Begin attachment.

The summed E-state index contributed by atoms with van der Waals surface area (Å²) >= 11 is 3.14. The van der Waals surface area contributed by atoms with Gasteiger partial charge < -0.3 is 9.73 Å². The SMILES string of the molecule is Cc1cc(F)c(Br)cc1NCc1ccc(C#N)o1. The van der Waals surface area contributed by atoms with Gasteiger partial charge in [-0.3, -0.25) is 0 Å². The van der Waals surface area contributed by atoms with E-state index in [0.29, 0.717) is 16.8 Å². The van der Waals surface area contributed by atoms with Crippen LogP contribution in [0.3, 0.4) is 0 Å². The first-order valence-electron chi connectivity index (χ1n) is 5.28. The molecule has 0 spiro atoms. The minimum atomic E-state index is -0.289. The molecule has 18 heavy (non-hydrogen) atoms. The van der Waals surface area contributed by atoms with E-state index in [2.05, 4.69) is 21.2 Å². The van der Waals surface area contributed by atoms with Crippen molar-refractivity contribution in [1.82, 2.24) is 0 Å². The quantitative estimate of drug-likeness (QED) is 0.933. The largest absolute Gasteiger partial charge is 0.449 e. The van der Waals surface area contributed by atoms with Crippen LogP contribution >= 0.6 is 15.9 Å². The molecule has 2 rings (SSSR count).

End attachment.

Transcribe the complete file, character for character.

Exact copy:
The summed E-state index contributed by atoms with van der Waals surface area (Å²) >= 11 is 3.14. The van der Waals surface area contributed by atoms with Gasteiger partial charge < -0.3 is 9.73 Å². The SMILES string of the molecule is Cc1cc(F)c(Br)cc1NCc1ccc(C#N)o1. The van der Waals surface area contributed by atoms with Gasteiger partial charge in [-0.3, -0.25) is 0 Å². The van der Waals surface area contributed by atoms with E-state index in [0.29, 0.717) is 16.8 Å². The van der Waals surface area contributed by atoms with Crippen LogP contribution in [0.3, 0.4) is 0 Å². The first-order valence-electron chi connectivity index (χ1n) is 5.28. The molecule has 0 spiro atoms. The minimum atomic E-state index is -0.289. The molecule has 18 heavy (non-hydrogen) atoms. The van der Waals surface area contributed by atoms with E-state index in [2.05, 4.69) is 21.2 Å². The van der Waals surface area contributed by atoms with Crippen molar-refractivity contribution in [1.82, 2.24) is 0 Å². The quantitative estimate of drug-likeness (QED) is 0.933. The largest absolute Gasteiger partial charge is 0.449 e. The van der Waals surface area contributed by atoms with Crippen LogP contribution >= 0.6 is 15.9 Å². The molecule has 2 rings (SSSR count).